9. The colored polyvinyl chloride paste composition of claim 1 wherein the premixture (B) comprises 5 to 50% by weight of an organic pigment and 95 to 50% by weight of the aromatic carboxylic acid ester monomer.
10. The colored polyvinyl chloride paste composition of claim 1 which comprises from 0.01 to 25 parts by weight of the premixture (B) per 100 parts by weight of the polyvinyl chloride paste.
11. The colored polyvinyl chloride paste composition of claim 1 which comprises from 0.1 to 20 parts by weight of the premixture (B) per 100 parts by weight of the polyvinyl chloride paste.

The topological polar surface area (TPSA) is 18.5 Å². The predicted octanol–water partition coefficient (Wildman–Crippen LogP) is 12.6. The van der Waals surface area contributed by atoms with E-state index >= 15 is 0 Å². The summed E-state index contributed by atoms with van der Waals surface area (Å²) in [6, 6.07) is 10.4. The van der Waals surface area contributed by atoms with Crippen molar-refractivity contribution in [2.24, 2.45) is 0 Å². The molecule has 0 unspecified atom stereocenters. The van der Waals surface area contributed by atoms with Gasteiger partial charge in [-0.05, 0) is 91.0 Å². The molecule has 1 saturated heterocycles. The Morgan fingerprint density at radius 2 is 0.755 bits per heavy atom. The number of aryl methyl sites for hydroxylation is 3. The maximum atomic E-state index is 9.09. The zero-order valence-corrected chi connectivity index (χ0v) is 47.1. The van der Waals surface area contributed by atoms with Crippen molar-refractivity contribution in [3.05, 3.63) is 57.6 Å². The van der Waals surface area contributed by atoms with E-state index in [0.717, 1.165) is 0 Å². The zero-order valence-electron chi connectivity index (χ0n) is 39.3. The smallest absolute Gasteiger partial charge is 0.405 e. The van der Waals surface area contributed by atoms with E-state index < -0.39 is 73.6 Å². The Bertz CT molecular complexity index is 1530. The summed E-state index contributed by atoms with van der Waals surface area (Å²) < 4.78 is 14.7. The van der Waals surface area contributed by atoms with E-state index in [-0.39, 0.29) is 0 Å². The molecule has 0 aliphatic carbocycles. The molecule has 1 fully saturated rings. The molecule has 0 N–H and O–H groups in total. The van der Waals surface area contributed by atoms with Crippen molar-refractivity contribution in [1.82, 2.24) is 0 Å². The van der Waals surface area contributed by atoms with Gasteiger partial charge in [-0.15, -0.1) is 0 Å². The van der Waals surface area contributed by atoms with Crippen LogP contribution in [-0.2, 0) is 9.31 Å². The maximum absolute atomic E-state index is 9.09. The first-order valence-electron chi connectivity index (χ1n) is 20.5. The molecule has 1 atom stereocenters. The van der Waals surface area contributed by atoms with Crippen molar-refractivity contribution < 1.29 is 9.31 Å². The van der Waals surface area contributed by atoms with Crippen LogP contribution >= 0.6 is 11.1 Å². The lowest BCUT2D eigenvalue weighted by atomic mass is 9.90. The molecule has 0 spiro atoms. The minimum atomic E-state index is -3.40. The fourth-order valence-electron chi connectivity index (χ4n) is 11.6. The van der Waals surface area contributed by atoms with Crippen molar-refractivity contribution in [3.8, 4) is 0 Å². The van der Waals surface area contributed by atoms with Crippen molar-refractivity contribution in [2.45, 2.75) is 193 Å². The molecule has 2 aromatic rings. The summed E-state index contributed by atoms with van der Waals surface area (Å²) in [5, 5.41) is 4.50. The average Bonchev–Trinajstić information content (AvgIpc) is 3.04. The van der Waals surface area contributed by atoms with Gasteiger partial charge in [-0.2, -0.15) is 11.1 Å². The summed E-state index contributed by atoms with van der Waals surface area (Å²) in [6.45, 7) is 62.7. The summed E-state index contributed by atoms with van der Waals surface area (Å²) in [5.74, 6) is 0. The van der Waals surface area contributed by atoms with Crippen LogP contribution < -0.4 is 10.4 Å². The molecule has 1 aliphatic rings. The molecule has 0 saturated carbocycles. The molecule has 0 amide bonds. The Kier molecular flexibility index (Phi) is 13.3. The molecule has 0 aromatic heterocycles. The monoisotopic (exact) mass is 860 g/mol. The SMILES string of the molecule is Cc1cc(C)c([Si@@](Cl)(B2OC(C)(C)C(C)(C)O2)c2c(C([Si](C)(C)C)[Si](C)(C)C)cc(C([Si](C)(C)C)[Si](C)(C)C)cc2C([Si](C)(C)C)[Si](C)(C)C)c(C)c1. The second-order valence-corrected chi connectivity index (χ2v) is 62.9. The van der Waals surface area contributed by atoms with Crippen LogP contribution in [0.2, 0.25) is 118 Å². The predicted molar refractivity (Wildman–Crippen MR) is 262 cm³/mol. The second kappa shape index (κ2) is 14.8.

12. The colored polyvinyl chloride paste composition of claim 1 wherein the premixture (B) further comprises not more than 35% by weight, based on the amount of the aromatic carboxylic acid ester of a liquid plasticizer for the polyvinyl chloride paste.
Description

This invention relates to a colored vinyl paste composition, and more specifically, to a colored polyvinyl chloride paste composition comprising a polyvinyl chloride paste and a powdery coloring agent. The invention also pertains to a powdery coloring agent for coloring a normally liquid polyvinyl chloride paste which is used for paste processing.